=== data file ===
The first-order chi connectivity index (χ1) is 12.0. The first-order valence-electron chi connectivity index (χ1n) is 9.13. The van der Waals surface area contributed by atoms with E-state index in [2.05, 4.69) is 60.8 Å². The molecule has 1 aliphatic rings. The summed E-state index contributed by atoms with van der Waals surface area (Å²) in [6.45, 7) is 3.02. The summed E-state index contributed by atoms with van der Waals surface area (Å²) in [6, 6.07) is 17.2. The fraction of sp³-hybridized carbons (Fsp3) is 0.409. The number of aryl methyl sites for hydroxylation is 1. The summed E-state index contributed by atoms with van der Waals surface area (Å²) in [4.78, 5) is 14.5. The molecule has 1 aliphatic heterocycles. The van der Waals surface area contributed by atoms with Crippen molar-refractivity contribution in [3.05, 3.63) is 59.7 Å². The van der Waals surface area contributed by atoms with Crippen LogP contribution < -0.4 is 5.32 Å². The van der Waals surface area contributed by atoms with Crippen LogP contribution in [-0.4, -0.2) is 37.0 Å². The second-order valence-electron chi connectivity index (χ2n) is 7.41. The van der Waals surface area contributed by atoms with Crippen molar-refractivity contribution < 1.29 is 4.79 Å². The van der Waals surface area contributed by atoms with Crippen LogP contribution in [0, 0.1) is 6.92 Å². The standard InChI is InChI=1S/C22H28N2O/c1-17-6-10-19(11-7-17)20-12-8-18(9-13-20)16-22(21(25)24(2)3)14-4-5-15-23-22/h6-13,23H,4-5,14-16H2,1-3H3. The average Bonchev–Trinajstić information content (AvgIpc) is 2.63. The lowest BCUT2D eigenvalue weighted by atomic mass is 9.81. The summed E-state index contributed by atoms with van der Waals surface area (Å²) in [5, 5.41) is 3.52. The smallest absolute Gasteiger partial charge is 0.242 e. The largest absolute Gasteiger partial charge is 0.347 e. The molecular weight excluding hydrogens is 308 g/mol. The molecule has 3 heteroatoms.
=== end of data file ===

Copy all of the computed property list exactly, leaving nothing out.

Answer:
The first-order chi connectivity index (χ1) is 12.0. The first-order valence-electron chi connectivity index (χ1n) is 9.13. The van der Waals surface area contributed by atoms with E-state index in [2.05, 4.69) is 60.8 Å². The molecule has 1 aliphatic rings. The summed E-state index contributed by atoms with van der Waals surface area (Å²) in [6.45, 7) is 3.02. The summed E-state index contributed by atoms with van der Waals surface area (Å²) in [6, 6.07) is 17.2. The fraction of sp³-hybridized carbons (Fsp3) is 0.409. The number of aryl methyl sites for hydroxylation is 1. The summed E-state index contributed by atoms with van der Waals surface area (Å²) in [4.78, 5) is 14.5. The molecule has 1 aliphatic heterocycles. The van der Waals surface area contributed by atoms with Crippen molar-refractivity contribution in [3.05, 3.63) is 59.7 Å². The van der Waals surface area contributed by atoms with Crippen LogP contribution < -0.4 is 5.32 Å². The van der Waals surface area contributed by atoms with Crippen LogP contribution in [-0.4, -0.2) is 37.0 Å². The second-order valence-electron chi connectivity index (χ2n) is 7.41. The van der Waals surface area contributed by atoms with Crippen molar-refractivity contribution < 1.29 is 4.79 Å². The van der Waals surface area contributed by atoms with Crippen LogP contribution in [0, 0.1) is 6.92 Å². The standard InChI is InChI=1S/C22H28N2O/c1-17-6-10-19(11-7-17)20-12-8-18(9-13-20)16-22(21(25)24(2)3)14-4-5-15-23-22/h6-13,23H,4-5,14-16H2,1-3H3. The average Bonchev–Trinajstić information content (AvgIpc) is 2.63. The lowest BCUT2D eigenvalue weighted by atomic mass is 9.81. The summed E-state index contributed by atoms with van der Waals surface area (Å²) in [5, 5.41) is 3.52. The smallest absolute Gasteiger partial charge is 0.242 e. The largest absolute Gasteiger partial charge is 0.347 e. The molecular weight excluding hydrogens is 308 g/mol. The molecule has 3 heteroatoms.